US Release Date: 08-20-1917
Directed by: Roscoe (Fatty) Arbuckle
- Roscoe (Fatty) Arbuckle, as
- Drugstore soda clerk
- Al St. John, as
- Rival Suitor
- Buster Keaton, as
- Delivery Boy
- Alice Mann as
Roscoe Fatty Arbuckle
Despite the provocative title, His Wedding Night has nothing to actually do with a groom's wedding night. In fact, this film finds Arbuckle, Keaton and St. John in very, very familiar territory. I wonder if the audiences in those days ever got tired of the same plots being retreaded all of the time.
In His Wedding Night, Arbuckle again is working at a store and fighting for the affections of a girl. This time he works at a drug store humourously called Koff and Kramp Druggist. His girlfriend accepts his proposal of marriage but St. John will not be deterred.
Keaton plays the delivery boy who brings the wedding dress. As he enters the drug store he has a tick in his eye that Arbuckle assumes means that he wants something hard to drink. Arbuckle pours him a beer and Keaton gets drunk. He then takes the dress upstairs for the bride-to-be, who insists that Keaton put it on so she can admire it. St. John kidnaps Keaton thinking he is the girl. Arbuckle pursues and they fight and frantically fuss for awhile.
The tired plot left little to really enjoy. I can always tell when an old film is boring me when I find myself more fascinated by the historicalness of the film than the entertainment of it. Here you can see that people paid 26 cents for gas. Not a gallon, but for a fill up. They didn't even keep track of how much was used. As a joke, Arbuckle changes the 26 cent sign to $1.00 when a fancy car pulls up.
Fatty Arbuckle sleeps on the job in His Wedding Night.
I’ve made the comparison before between two-reel comedies and television sitcoms. In pacing and style these movies were the precursor to television’s most enduring entertainment format. Silent two-reelers were the true birth of this art form. Audiences knew exactly what they were paying admission for. They got to see familiar faces acting silly with no consequences and a guaranteed happy ending in twenty minutes.
In 1917, as the First World War raged in Europe, Fatty Arbuckle was second only to Charles Chaplin as the most popular comic in the movies. As Eric said His Wedding Night sticks to a tried and true formula. Arbuckle often worked with food and somehow always got the girl at the end. Al St. John and a pre-stardom Buster Keaton were almost always on hand in supporting roles.
St. John’s best scene is where he proposes to the girl and is rejected and told she is already engaged to Arbuckle. He goes a bit nuts, first bursting into tears like Stan Laurel would later do and then by attacking the girl and even trying to bite her face. It is quite outrageous and funny. It never ceases to amaze me how this very talented comic never became a star on his own. He simply lacks that indescribable something that comes across on the screen. Either you have it or you don’t and St. John, for all his talent, did not.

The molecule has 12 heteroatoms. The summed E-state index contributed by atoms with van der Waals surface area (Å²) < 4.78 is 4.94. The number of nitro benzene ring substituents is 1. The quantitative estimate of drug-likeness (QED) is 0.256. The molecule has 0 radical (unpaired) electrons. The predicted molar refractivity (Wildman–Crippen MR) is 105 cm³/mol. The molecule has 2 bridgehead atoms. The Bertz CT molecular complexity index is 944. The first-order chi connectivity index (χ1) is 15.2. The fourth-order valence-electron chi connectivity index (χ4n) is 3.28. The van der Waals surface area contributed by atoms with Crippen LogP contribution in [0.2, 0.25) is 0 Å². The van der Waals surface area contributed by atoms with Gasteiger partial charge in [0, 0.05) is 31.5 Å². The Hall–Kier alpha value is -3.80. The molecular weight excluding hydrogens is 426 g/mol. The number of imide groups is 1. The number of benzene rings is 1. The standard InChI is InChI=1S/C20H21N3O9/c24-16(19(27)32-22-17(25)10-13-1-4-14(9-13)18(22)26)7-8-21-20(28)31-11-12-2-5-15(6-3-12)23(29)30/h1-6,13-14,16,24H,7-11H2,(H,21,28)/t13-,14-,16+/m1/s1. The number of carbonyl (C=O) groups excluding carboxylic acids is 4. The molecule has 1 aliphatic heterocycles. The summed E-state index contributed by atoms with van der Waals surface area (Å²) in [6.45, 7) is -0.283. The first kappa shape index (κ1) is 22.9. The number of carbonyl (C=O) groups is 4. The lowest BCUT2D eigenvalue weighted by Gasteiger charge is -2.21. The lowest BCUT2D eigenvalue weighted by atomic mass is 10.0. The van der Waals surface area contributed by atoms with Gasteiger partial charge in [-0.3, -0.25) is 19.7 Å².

As usual Keaton makes his entrance last and always in an amusing and memorable fashion. Here he rides up on a bicycle and does a signature pratfall off of it. The winking bit between him and Arbuckle is amusing. The sight of Keaton in a dress was always good for a chuckle or two. The long bridal veil and his posing really sell it. “Her” abduction from the second floor window demonstrates what silent comedies did best, namely daring action.
Then as now, stereotypes were commonly perpetuated for a laugh. A large black woman and an effeminate man are both made the butt of gags here. At least in those pre-PC days people were free to laugh at whatever they found amusing and weren’t persecuted by the hypocrisy of today’s thought police. I’m sorry (not really) but if something is funny then it's funny. We all need to lighten up and laugh more which is what these early silent comedies were all about.
Although His Wedding Night is not a particularly inspired production it is better than Eric would have you believe. It provides twenty minutes of pure (lowbrow) escapist fun.
Fatty Arbuckle in His Wedding Night
I can't believe neither of you mentioned the date rape scene! Okay, so it's only kisses Fatty steals, but still, he does it by putting a girl to sleep with chloroform and then kissing her several times. Like the joke involving the black woman putting charcoal on her face as makeup, it's a joke that would never fly in a movie today. Although, like you Patrick, I agree that no topic should be above humor.
Apart from that one shocking moment however, I have to side with Eric on this one. It's fairly run of the mill, uninspired stuff. Arbuckle is once again working in a store and his schtick seems a bit tired. Keaton in a dress is worth a smile, but not a laugh. There's just nothing all that memorable about any of it.
Like you Eric, I do find the historical references to be of interest. As a fan of F. Scott Fitzgerald, I am always reminded of his work when I watch shorts of this period. Yes, this was made before he was a published author, but he often wrote of the late teens. It makes his story seem more recent when you can actually see people dressing and behaving in ways he described.
This movie does run 20 minutes, but how much fun it provides is another question all together.
Photos © Copyright Paramount Pictures (1917)